Even when it's not your birthday, you can expect to hear MANY HAPPY RETURNS at plenty of retailers. It's a policy that makes a lot of sense (and dollars, too). Tracy Smith does the math (An earlier version of this report was previously broadcast on April 9, 2017):
If you've ever bought khakis or a school uniform, you probably know Lands' End. And if you've ever tried to return something there, you know their policy, too: love it forever or get a refund. No time limit.
Seems like it'd be hard to make any money that way, but Lands' End has turned a corporate policy into an empire.
The sprawling company headquarters in Dodgeville, Wis. -- more than a million square feet in size -- has a kind of airplane hangar quality to it.
Here, customers worldwide can order up a pair of pants, get them custom hemmed, even monogrammed with their name. And if they ever fall out of love with it, they can mail it here, where someone like Marie Miller will take it back, even if it's been, well, used. "It's our policy," she said.
"So I could buy a swimsuit, wear it for ten years and then return it?" asked Smith.
Absolutely, said VP of customer services Kelly Richie.
"But you can't resell it?"
"In some cases, no," Richie said.
"So do you think that the customers feel so loyal that they don't want cheat you?"
"Our customers are incredibly loyal, and we have such strong relationships with our customers that our return rates are really within an industry standard. So, it is just not a problem."
Return policies in general can be opportunities for the unscrupulous, like people who buy something, wear it once and return it, something known as "wardrobing."
The National Retail Federation says return fraud cost companies more than $9 billion last year. And companies like L.L. Bean are reportedly re-thinking their generous return policies.
Lands' End says they're staying the course. "I'd like to believe that our return policy builds trust and loyalty with our customers," said Richie. "But they don't abuse it, surprisingly."
But they've tested the limits. For instance, an authentic black London cab was offered in the 1984 Christmas catalog: A $19,000 car stuffed with $1,000 worth of goodies. It sold quickly, but 20 years later the owners wanted to return the car to Lands' End.
And Lands' End took it back, and refunded $19,000.
Impressive, sure, but there's psychology behind all this. Marketing professor Valerie Folkes, at the University of Southern California, thinks it's a good idea if a store has a liberal return policy -- and the more liberal, the better.
"If you're on deadline, you're more likely to return it than if you're not on deadline?" Smith asked.
"If you have a close deadline, yes," Folkes replied. "But if you're thinking about the deadline as being six months in the future, you don't think about these things as much. And after all, let's face it, oftentimes we don't follow through on what we plan to do."
So for certain companies, easy return policies make sense. And some have become the stuff of legend.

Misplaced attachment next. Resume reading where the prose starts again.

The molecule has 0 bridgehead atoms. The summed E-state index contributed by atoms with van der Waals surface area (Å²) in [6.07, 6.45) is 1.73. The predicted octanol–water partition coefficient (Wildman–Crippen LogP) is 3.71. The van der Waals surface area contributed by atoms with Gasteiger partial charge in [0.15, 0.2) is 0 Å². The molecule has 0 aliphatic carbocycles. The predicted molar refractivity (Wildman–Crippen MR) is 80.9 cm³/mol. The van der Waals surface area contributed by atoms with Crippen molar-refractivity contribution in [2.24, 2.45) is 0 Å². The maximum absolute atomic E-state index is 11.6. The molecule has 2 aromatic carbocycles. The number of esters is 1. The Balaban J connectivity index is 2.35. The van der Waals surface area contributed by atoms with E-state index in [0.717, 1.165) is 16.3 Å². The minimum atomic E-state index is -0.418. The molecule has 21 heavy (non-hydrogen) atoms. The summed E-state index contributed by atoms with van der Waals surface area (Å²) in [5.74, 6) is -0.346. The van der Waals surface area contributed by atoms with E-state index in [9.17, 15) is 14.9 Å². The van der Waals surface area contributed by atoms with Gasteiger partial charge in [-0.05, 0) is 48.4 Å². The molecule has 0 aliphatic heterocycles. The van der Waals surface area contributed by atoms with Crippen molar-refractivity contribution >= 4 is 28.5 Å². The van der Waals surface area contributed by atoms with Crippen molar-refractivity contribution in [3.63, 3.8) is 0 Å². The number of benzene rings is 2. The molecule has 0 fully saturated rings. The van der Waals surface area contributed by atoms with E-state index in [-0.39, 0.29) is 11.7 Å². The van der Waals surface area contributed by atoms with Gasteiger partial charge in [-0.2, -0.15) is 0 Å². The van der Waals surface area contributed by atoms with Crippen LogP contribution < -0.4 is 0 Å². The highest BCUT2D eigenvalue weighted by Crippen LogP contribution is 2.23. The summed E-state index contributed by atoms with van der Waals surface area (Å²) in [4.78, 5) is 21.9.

Outdoor gear seller REI reportedly took back a used baby carriage because the mom said her children had outgrown it.
A Costco customer is said to have successfully returned an empty bottle because the wine inside had given her a headache.
And (the story goes) the luxury department store Nordstrom once took back a set of snow tires to keep a customer happy … and they don't even sell snow tires.
According to Jamie Nordstrom, the company's president of stores, the story is true. "We opened a store in Fairbanks, Alaska in the '70s, in a building that had previously been a hardware store. And a customer came to return some tires that they bought in that hardware store, and we said, 'Here you go. Here's your 50 bucks back.'"
He says that his employees are allowed to do whatever it takes, within reason, to keep shoppers happy. "I think part of having a more liberal return policy conveys to the customer that we trust them and we appreciate their business, that we're loyal to them," Nordstrom said.
"It almost sounds like Nordstrom believes in the good of mankind," said Smith.
"Well, we do think people are generally good and fair," Jamie said. "And that's been our experience for a long, long time. And we think that if we do our part in doing a good job for them, that they'll return it by being loyal to us."
Retailers also know that once you actually take something home, you're much more likely to keep it. It's called the Endowment Effect, which Valerie Folkes described as "'Losses loom larger than gains.' What that basically means is that if you have something, it hurts to lose it. And that's where returning an object that you own feels a bit like a loss."
"So once I have that blouse in my closet, I feel like it's mine and I'm losing it if I give it back? Even if it's still got the tags on it?" Smith asked.
And once you're in the store returning something, you'll probably buy something else. So go ahead.
You can always take it back!
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